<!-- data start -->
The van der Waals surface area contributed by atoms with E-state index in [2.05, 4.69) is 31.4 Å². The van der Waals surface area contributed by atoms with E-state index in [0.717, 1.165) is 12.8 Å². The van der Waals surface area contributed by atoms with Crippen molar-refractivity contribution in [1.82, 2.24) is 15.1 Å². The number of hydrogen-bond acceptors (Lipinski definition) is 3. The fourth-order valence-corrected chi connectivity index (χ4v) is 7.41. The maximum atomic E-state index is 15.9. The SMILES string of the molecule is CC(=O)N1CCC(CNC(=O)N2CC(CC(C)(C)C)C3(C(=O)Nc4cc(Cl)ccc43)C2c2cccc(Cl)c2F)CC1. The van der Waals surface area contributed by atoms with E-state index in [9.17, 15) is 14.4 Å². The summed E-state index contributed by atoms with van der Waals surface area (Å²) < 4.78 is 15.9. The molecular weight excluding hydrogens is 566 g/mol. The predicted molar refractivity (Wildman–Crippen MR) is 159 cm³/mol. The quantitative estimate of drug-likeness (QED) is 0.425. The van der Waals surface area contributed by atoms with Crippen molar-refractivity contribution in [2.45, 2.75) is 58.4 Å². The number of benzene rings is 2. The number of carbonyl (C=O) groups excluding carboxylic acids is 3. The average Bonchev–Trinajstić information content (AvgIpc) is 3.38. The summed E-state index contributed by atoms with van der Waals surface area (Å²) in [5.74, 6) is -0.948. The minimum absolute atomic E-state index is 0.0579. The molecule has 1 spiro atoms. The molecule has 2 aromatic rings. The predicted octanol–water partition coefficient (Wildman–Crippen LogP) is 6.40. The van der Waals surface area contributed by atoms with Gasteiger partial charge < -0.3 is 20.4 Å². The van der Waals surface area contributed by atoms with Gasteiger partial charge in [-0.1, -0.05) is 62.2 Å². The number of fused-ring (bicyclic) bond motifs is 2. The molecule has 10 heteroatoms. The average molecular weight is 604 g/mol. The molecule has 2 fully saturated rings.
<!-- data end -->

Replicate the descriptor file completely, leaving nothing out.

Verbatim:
The van der Waals surface area contributed by atoms with E-state index in [2.05, 4.69) is 31.4 Å². The van der Waals surface area contributed by atoms with E-state index in [0.717, 1.165) is 12.8 Å². The van der Waals surface area contributed by atoms with Crippen molar-refractivity contribution in [1.82, 2.24) is 15.1 Å². The number of hydrogen-bond acceptors (Lipinski definition) is 3. The fourth-order valence-corrected chi connectivity index (χ4v) is 7.41. The maximum atomic E-state index is 15.9. The SMILES string of the molecule is CC(=O)N1CCC(CNC(=O)N2CC(CC(C)(C)C)C3(C(=O)Nc4cc(Cl)ccc43)C2c2cccc(Cl)c2F)CC1. The van der Waals surface area contributed by atoms with E-state index in [9.17, 15) is 14.4 Å². The summed E-state index contributed by atoms with van der Waals surface area (Å²) < 4.78 is 15.9. The molecular weight excluding hydrogens is 566 g/mol. The predicted molar refractivity (Wildman–Crippen MR) is 159 cm³/mol. The quantitative estimate of drug-likeness (QED) is 0.425. The van der Waals surface area contributed by atoms with Crippen molar-refractivity contribution in [2.45, 2.75) is 58.4 Å². The number of benzene rings is 2. The number of carbonyl (C=O) groups excluding carboxylic acids is 3. The average Bonchev–Trinajstić information content (AvgIpc) is 3.38. The summed E-state index contributed by atoms with van der Waals surface area (Å²) in [5.74, 6) is -0.948. The minimum absolute atomic E-state index is 0.0579. The molecule has 1 spiro atoms. The molecule has 2 aromatic rings. The predicted octanol–water partition coefficient (Wildman–Crippen LogP) is 6.40. The van der Waals surface area contributed by atoms with Gasteiger partial charge < -0.3 is 20.4 Å². The van der Waals surface area contributed by atoms with Gasteiger partial charge in [-0.1, -0.05) is 62.2 Å². The number of fused-ring (bicyclic) bond motifs is 2. The molecule has 10 heteroatoms. The average molecular weight is 604 g/mol. The molecule has 2 fully saturated rings.